Retail Ninja Mind Trick #4: Habituation

Most of our purchases are mindless and habit-based rather than mindful and considered. Therefore, branded products companies know that once they've got us habitually buying their products, well, they've got us.

In prior posts here at Casual Kitchen, I've talked about how easy it is for consumers to settle into buying a specific brand of each of the various products they use.

And it's totally okay to settle into some habitual purchasing decisions. Honestly, if we spent time deeply considering every purchase, we'd never make it out of the grocery store. I'd still be in there deciding between 45 brands of shampoo. And I don't even have that much hair.

The problem is, if we are too habit-based, the company behind that brand can easily take advantage of us. They can put in stealth price hikes that we don't notice. They can gradually raise the price of their brand until it reaches a premium far beyond what it's really worth. Heck, they can stop making their product entirely and choose to outsource that product to the same factory that makes the nearly identical generic brand sitting next to it on the store shelf.

Over the course of a lifetime, a pattern of habitual and passive purchasing decisions will needlessly separate us from thousands (perhaps tens of thousands) of our hard-earned dollars. That's why from time to time it's an excellent practice to reconsider the value of each of the brands you buy. An empowered consumer will occasionally look over the prices of competing products--including store brands--and ask: does the brand I normally buy provide value to me commensurate with any premium in price?

If it doesn't, you know exactly what to do: Drop that brand instantly.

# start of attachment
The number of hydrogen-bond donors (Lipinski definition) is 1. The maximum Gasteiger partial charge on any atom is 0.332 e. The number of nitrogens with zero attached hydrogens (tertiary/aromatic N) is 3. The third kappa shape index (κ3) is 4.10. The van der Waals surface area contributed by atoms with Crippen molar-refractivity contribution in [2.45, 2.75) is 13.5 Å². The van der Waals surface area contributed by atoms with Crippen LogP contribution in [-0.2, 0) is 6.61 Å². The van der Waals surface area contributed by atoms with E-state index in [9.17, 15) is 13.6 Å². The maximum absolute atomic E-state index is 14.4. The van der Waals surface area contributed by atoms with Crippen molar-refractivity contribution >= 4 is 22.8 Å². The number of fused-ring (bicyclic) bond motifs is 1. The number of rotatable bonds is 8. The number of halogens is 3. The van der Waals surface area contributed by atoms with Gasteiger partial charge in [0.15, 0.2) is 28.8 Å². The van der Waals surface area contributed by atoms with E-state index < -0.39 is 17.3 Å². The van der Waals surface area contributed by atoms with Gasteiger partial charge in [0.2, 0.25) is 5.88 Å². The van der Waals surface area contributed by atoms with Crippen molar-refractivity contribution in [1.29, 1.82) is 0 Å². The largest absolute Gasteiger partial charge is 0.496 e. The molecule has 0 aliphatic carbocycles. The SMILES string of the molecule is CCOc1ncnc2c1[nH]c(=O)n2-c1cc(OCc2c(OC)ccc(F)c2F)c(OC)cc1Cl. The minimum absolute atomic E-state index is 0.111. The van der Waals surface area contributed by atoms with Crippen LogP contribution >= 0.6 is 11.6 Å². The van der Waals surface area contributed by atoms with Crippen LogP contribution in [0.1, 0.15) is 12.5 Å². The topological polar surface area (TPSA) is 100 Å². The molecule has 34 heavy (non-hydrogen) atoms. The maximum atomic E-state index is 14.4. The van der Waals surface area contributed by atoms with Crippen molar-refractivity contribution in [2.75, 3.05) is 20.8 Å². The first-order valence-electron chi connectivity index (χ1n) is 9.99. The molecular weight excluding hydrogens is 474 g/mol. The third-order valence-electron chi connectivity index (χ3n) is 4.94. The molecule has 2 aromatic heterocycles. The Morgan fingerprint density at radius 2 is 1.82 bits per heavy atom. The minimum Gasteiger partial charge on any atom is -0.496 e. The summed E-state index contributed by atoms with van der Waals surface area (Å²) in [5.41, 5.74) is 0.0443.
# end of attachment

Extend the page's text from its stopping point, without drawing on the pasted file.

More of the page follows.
One final thought: the laughably pretentious assumption that certain brands "say something about us" is just another form of habituation. It is also, coincidentally, deeply in the interests of consumer products companies for us to think this way.

After all, being pretentious can be habit-forming too.

Next up: Value and Discounting Biases

How can I support Casual Kitchen?
If you enjoy reading Casual Kitchen, tell a friend and spread the word! You can also support me by purchasing items from via links on this site, or by linking to me or subscribing to my RSS feed. Finally, you can consider submitting this article, or any other article you particularly enjoyed here, to bookmarking sites like, digg or stumbleupon. Thank you for your support!


gharkness said...

It took me a couple of times driving an expensive car or buying an expensive brand of purse, for example, to realize that nobody really cared ONE BIT more about me than they did before I bought these things.

What a revelation! So, that was the end of expensive cars and purses (and anything else with a high-end brand name). Now I buy what suits my needs, not what suits what I thought was my "image." If that then conveys the image of "thrifty," now THAT'S an image I would be proud of!

Daniel said...

Thanks, gharkness, for an insightful comment. It's not easy to do what you did. Buying branded products gives us a such a convenient shortcut to self-image construction that many of us start to believe that this "constructed" self-image is actually the real thing.

Again, it's not in the interest of the makers of branded products to tell us this... we have to figure it out for ourselves.

Thank you for sharing your thoughts.


Melissa said...

High five for thrifty!

And Dan, I've said it before and I will say it again: Casual Kitchen broke me of mindless brand name purchases when it comes to household items and groceries. I save a ton of money buying store brands now, brands that have the *exact* ingredients of the national or name brands. I will not shop on autopilot!

chacha1 said...

I am a little bit brand loyal but I still read their labels. Was heartbroken when Kings Hawaiian started using high-fructose corn syrup ... fortunately Orowheat picked up the slack and I can now get non-HFCS Hawaiian rolls again!

I forked over quite a bit in "habituation" costs at the liquor store before I wised up. To my palate, there really is no difference between that $18 bottle of Baileys and the $9 bottle of Cask & Cream - and often not between the $20 pinot noir and its $9 neighbor.

Now I am just waiting for someone to come up with a chocolate liqueur as good as Godiva that doesn't cost 27 damn dollars a bottle! I don't care how tacky the label is! :-)